“At every parent-teacher meet, my daughter’s teachers would tell me that she was slow and seemed bored in class. She wouldn’t follow instructions and wasn’t able to colour between the lines. They would mention that she always coloured outside the lines or tried to make new ones. To top it all, some of her teachers would say, ‘She is a backbencher, someone who will get low grades.’ I didn’t understand that. After all, someone has to sit on the backbenches.
I wasn’t concerned about the teachers’ statements and complaints about my 10-year-old. As a matter of fact, I knew that she was experimenting. She was trying to draw new lines that she could color in with her imagination. What I was concerned about was whether she knew what her teachers and other students thought of her. When she told me that she knew and wasn’t worried about what they thought, I became apprehensive. I realised that my daughter was trying to hide her pain of rejection behind her smile.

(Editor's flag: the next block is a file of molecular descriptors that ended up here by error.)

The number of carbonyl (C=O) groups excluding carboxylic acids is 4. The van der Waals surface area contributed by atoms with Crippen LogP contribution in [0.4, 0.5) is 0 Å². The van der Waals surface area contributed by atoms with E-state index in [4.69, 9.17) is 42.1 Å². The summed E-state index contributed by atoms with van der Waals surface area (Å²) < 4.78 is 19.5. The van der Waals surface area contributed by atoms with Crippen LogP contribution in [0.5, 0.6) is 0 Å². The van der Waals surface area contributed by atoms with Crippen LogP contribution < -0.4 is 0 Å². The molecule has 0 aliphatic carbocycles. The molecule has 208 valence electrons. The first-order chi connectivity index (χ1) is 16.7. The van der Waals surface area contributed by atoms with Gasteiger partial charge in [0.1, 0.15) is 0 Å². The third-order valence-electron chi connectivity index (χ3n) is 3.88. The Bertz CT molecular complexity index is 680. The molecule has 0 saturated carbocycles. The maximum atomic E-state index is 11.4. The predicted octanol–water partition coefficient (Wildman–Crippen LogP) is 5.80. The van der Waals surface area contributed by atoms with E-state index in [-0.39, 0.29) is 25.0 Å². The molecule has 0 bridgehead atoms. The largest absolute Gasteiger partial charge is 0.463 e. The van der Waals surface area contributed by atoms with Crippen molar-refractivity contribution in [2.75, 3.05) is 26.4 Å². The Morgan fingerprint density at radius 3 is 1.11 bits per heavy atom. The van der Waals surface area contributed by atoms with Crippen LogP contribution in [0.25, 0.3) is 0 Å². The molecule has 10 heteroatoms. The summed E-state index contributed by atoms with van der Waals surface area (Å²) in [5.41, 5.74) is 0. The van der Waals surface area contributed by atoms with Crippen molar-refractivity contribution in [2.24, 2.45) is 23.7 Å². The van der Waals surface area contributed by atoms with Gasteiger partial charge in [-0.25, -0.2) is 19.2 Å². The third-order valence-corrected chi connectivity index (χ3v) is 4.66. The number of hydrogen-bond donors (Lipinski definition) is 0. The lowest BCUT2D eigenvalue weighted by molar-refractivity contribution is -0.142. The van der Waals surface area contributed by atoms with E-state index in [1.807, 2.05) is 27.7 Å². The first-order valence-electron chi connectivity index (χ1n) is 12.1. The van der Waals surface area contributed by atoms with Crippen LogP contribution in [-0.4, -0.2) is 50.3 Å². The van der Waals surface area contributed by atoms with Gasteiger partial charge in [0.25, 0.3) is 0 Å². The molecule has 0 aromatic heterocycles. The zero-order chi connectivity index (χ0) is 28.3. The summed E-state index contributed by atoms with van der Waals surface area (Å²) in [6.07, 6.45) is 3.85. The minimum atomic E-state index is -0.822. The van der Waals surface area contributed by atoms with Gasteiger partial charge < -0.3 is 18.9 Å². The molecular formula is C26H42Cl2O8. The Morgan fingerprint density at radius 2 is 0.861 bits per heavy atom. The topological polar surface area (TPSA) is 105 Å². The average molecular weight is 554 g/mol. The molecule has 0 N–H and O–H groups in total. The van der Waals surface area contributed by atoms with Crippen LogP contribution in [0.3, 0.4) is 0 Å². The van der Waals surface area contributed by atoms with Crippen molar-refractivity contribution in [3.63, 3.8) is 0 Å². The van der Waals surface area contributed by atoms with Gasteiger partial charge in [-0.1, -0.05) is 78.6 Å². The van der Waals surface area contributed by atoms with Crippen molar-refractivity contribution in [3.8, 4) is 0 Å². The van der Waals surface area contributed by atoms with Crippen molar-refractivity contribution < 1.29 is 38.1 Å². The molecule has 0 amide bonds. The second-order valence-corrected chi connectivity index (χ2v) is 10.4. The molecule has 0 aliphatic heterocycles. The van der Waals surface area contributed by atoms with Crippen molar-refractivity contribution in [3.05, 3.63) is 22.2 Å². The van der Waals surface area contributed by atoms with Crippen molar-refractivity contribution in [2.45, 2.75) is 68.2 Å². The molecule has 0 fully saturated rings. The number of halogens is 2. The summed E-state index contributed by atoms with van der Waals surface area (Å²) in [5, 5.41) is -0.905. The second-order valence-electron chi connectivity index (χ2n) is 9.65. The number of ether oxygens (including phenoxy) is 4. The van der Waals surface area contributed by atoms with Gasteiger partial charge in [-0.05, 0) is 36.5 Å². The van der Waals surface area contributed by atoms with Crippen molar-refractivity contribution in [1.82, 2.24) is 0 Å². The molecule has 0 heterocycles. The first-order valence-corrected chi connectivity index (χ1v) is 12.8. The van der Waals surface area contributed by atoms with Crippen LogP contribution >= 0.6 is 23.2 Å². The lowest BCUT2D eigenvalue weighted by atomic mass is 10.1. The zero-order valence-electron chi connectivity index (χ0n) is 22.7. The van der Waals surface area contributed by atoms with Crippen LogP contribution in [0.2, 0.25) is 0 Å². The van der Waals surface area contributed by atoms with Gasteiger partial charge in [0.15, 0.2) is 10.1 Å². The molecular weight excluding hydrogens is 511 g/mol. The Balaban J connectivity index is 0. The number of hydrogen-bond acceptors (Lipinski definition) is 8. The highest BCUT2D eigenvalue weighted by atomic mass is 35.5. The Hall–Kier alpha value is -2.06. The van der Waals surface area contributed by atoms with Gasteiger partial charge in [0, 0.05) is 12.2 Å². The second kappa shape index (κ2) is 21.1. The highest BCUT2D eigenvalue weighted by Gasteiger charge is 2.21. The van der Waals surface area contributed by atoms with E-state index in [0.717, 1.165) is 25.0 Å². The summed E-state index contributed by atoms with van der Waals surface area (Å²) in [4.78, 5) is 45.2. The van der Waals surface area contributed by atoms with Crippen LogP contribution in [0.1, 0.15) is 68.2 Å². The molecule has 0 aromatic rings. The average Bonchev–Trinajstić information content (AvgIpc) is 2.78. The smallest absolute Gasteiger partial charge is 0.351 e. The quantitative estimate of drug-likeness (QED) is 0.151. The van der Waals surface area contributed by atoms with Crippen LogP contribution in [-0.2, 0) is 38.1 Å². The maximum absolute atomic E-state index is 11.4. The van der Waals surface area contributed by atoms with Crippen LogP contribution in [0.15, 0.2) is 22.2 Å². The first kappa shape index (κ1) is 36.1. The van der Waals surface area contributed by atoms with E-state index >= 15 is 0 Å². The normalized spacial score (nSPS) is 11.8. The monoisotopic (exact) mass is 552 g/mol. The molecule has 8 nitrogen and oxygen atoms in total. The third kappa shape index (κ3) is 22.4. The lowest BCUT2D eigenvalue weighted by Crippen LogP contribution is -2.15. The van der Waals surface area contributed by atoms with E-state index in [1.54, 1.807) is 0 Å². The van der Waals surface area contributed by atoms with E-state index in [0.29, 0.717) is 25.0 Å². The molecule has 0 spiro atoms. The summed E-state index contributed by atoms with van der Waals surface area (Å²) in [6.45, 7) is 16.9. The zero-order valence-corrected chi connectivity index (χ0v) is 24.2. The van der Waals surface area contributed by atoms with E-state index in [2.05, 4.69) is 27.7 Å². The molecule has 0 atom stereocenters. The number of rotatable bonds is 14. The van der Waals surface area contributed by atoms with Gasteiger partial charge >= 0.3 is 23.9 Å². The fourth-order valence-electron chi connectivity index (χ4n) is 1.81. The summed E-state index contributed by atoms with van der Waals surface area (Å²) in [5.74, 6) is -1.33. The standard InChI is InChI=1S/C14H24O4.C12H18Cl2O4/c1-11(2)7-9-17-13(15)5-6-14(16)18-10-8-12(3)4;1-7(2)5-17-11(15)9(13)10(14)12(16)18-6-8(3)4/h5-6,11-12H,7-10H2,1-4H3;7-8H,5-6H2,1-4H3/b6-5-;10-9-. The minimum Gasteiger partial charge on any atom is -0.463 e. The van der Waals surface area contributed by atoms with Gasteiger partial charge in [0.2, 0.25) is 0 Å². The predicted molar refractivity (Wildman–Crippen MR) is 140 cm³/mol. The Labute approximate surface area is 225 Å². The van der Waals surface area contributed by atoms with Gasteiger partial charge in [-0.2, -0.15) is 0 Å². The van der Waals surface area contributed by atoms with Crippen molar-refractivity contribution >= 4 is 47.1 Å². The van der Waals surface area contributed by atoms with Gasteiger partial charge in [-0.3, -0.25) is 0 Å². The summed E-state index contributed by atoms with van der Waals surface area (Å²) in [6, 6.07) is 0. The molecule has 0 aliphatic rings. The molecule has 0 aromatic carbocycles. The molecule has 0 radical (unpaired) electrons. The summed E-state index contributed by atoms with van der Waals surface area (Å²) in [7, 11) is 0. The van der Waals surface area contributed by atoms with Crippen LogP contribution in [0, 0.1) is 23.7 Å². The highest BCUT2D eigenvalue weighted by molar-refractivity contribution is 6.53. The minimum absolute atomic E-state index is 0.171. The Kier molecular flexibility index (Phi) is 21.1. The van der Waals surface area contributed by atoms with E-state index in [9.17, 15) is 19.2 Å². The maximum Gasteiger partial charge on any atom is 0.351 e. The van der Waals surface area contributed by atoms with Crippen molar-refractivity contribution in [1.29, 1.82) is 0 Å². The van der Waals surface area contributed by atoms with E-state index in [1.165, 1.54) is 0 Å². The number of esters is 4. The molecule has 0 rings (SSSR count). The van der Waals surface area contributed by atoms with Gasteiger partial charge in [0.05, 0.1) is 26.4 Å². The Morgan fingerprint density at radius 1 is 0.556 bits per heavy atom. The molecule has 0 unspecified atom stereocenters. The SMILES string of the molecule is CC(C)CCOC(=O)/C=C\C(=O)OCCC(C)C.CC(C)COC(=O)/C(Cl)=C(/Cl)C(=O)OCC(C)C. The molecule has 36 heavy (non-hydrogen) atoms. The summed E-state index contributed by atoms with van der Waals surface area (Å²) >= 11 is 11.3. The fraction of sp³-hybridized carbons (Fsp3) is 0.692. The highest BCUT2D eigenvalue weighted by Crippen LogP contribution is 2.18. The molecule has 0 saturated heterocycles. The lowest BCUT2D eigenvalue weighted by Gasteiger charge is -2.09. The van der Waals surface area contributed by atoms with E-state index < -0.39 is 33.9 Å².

Once, she participated in an inter-school drawing competition. Some children painted landscapes and some flowers. My daughter stood last. She had drawn a smiling face. When her school principal asked her to explain the drawing in front of the other students, teachers and parents, she hesitantly went up on stage. What she said not only surprised me but everyone else.
She said that she wanted to draw different emotions on the page but she couldn’t because there wasn’t enough space. So she thought of drawing a smiling face that summed up all the emotions together. She wanted everyone to smile and she herself wants to become a person who spreads happiness and brings smiles to everyone’s faces.
I had tears in my eyes . I knew that my daughter wasn’t answering the audience but indirectly telling me not to worry about her. Before I could say anything, there was a huge round of applause in the hall. Her principal and teachers finally seemed to understand her vision.”